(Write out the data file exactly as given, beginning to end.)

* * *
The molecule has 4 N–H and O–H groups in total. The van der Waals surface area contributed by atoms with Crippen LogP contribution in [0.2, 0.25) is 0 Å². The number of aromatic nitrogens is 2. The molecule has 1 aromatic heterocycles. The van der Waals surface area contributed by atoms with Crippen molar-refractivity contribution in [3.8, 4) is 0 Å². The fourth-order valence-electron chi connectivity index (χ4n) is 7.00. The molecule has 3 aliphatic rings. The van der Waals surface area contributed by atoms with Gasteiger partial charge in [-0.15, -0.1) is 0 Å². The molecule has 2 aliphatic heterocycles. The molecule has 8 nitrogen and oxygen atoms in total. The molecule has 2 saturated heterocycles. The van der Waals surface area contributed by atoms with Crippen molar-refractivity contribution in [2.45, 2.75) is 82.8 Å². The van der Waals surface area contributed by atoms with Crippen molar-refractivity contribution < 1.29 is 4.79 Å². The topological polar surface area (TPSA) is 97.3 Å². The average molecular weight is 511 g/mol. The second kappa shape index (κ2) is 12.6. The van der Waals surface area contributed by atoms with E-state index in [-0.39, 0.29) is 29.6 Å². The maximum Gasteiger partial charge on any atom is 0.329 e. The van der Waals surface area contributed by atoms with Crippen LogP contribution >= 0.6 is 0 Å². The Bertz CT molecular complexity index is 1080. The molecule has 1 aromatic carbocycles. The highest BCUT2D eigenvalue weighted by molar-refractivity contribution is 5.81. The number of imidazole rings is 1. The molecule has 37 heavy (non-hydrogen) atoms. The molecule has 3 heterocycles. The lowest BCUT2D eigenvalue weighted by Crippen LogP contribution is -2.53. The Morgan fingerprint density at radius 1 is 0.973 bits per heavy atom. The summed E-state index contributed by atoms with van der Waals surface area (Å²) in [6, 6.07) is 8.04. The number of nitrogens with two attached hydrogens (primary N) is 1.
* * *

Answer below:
The molecule has 4 N–H and O–H groups in total. The van der Waals surface area contributed by atoms with Crippen LogP contribution in [0.2, 0.25) is 0 Å². The number of aromatic nitrogens is 2. The molecule has 1 aromatic heterocycles. The van der Waals surface area contributed by atoms with Crippen molar-refractivity contribution in [3.8, 4) is 0 Å². The fourth-order valence-electron chi connectivity index (χ4n) is 7.00. The molecule has 3 aliphatic rings. The van der Waals surface area contributed by atoms with Gasteiger partial charge in [-0.15, -0.1) is 0 Å². The molecule has 2 aliphatic heterocycles. The molecule has 8 nitrogen and oxygen atoms in total. The molecule has 2 saturated heterocycles. The van der Waals surface area contributed by atoms with Crippen molar-refractivity contribution in [2.45, 2.75) is 82.8 Å². The van der Waals surface area contributed by atoms with Crippen molar-refractivity contribution < 1.29 is 4.79 Å². The topological polar surface area (TPSA) is 97.3 Å². The average molecular weight is 511 g/mol. The second kappa shape index (κ2) is 12.6. The van der Waals surface area contributed by atoms with E-state index in [-0.39, 0.29) is 29.6 Å². The maximum Gasteiger partial charge on any atom is 0.329 e. The van der Waals surface area contributed by atoms with Crippen LogP contribution >= 0.6 is 0 Å². The Bertz CT molecular complexity index is 1080. The molecule has 1 aromatic carbocycles. The highest BCUT2D eigenvalue weighted by molar-refractivity contribution is 5.81. The number of imidazole rings is 1. The molecule has 37 heavy (non-hydrogen) atoms. The molecule has 3 heterocycles. The lowest BCUT2D eigenvalue weighted by Crippen LogP contribution is -2.53. The Morgan fingerprint density at radius 1 is 0.973 bits per heavy atom. The summed E-state index contributed by atoms with van der Waals surface area (Å²) in [6, 6.07) is 8.04. The number of nitrogens with two attached hydrogens (primary N) is 1.